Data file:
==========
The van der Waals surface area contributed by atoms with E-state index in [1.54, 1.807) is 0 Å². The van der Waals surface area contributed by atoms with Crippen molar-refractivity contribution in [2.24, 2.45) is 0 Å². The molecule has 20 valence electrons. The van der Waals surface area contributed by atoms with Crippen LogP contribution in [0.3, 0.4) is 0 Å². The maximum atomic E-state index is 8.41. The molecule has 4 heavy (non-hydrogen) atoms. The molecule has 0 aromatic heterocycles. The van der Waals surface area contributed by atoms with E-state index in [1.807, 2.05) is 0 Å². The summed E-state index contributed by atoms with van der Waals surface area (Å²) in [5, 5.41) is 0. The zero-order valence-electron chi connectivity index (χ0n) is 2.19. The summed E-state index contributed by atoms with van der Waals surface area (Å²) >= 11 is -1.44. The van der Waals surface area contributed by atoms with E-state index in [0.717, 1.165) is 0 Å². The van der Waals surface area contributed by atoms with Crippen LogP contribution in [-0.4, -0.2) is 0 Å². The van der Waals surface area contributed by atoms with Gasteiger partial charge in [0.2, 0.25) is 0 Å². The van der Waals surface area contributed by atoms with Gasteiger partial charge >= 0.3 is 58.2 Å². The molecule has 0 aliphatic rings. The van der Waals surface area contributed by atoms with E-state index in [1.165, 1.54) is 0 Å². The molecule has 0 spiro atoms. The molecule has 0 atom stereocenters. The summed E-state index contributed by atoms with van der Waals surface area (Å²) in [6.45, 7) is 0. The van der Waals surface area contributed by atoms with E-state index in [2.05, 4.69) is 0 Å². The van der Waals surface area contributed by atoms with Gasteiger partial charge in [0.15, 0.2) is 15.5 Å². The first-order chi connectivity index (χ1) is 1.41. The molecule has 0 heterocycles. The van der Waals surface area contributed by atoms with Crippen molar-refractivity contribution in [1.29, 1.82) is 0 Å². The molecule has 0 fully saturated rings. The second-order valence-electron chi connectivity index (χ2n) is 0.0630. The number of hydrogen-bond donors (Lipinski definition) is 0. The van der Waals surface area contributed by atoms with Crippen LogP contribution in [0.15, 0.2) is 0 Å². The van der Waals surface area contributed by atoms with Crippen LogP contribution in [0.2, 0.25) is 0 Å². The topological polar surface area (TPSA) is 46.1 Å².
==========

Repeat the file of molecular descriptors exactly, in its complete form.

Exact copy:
The van der Waals surface area contributed by atoms with E-state index in [1.54, 1.807) is 0 Å². The van der Waals surface area contributed by atoms with Crippen molar-refractivity contribution in [2.24, 2.45) is 0 Å². The molecule has 20 valence electrons. The van der Waals surface area contributed by atoms with Crippen LogP contribution in [0.3, 0.4) is 0 Å². The maximum atomic E-state index is 8.41. The molecule has 4 heavy (non-hydrogen) atoms. The molecule has 0 aromatic heterocycles. The van der Waals surface area contributed by atoms with E-state index in [1.807, 2.05) is 0 Å². The summed E-state index contributed by atoms with van der Waals surface area (Å²) in [5, 5.41) is 0. The zero-order valence-electron chi connectivity index (χ0n) is 2.19. The summed E-state index contributed by atoms with van der Waals surface area (Å²) >= 11 is -1.44. The van der Waals surface area contributed by atoms with E-state index in [0.717, 1.165) is 0 Å². The van der Waals surface area contributed by atoms with Crippen LogP contribution in [-0.4, -0.2) is 0 Å². The van der Waals surface area contributed by atoms with Gasteiger partial charge in [0.2, 0.25) is 0 Å². The van der Waals surface area contributed by atoms with Gasteiger partial charge >= 0.3 is 58.2 Å². The molecule has 0 aliphatic rings. The van der Waals surface area contributed by atoms with E-state index in [1.165, 1.54) is 0 Å². The molecule has 0 spiro atoms. The molecule has 0 atom stereocenters. The summed E-state index contributed by atoms with van der Waals surface area (Å²) in [6.45, 7) is 0. The van der Waals surface area contributed by atoms with E-state index in [2.05, 4.69) is 0 Å². The van der Waals surface area contributed by atoms with Gasteiger partial charge in [0.15, 0.2) is 15.5 Å². The first-order chi connectivity index (χ1) is 1.41. The molecule has 0 heterocycles. The van der Waals surface area contributed by atoms with Crippen molar-refractivity contribution in [1.29, 1.82) is 0 Å². The molecule has 0 fully saturated rings. The second-order valence-electron chi connectivity index (χ2n) is 0.0630. The number of hydrogen-bond donors (Lipinski definition) is 0. The van der Waals surface area contributed by atoms with Crippen LogP contribution in [0.15, 0.2) is 0 Å². The van der Waals surface area contributed by atoms with Crippen LogP contribution in [0.2, 0.25) is 0 Å². The topological polar surface area (TPSA) is 46.1 Å².